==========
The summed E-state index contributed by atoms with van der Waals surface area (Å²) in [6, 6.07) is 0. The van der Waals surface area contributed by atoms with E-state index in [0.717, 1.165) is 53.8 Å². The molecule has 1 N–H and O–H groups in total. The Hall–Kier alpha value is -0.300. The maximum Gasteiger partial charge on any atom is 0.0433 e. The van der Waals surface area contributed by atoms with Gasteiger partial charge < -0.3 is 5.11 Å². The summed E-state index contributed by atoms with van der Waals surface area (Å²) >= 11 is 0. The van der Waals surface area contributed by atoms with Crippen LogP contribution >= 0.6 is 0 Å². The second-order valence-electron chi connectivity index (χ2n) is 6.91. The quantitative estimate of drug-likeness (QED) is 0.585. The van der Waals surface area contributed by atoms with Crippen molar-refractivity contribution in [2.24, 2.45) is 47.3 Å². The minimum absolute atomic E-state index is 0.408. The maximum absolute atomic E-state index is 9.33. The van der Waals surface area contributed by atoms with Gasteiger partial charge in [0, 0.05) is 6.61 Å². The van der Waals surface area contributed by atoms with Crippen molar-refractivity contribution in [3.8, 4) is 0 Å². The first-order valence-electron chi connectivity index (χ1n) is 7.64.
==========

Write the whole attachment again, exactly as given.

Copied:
The summed E-state index contributed by atoms with van der Waals surface area (Å²) in [6, 6.07) is 0. The van der Waals surface area contributed by atoms with E-state index in [0.717, 1.165) is 53.8 Å². The molecule has 1 N–H and O–H groups in total. The Hall–Kier alpha value is -0.300. The maximum Gasteiger partial charge on any atom is 0.0433 e. The van der Waals surface area contributed by atoms with Gasteiger partial charge < -0.3 is 5.11 Å². The summed E-state index contributed by atoms with van der Waals surface area (Å²) >= 11 is 0. The van der Waals surface area contributed by atoms with Crippen LogP contribution >= 0.6 is 0 Å². The second-order valence-electron chi connectivity index (χ2n) is 6.91. The quantitative estimate of drug-likeness (QED) is 0.585. The van der Waals surface area contributed by atoms with Crippen molar-refractivity contribution in [2.24, 2.45) is 47.3 Å². The minimum absolute atomic E-state index is 0.408. The maximum absolute atomic E-state index is 9.33. The van der Waals surface area contributed by atoms with Gasteiger partial charge in [0, 0.05) is 6.61 Å². The van der Waals surface area contributed by atoms with Crippen molar-refractivity contribution in [3.8, 4) is 0 Å². The first-order valence-electron chi connectivity index (χ1n) is 7.64.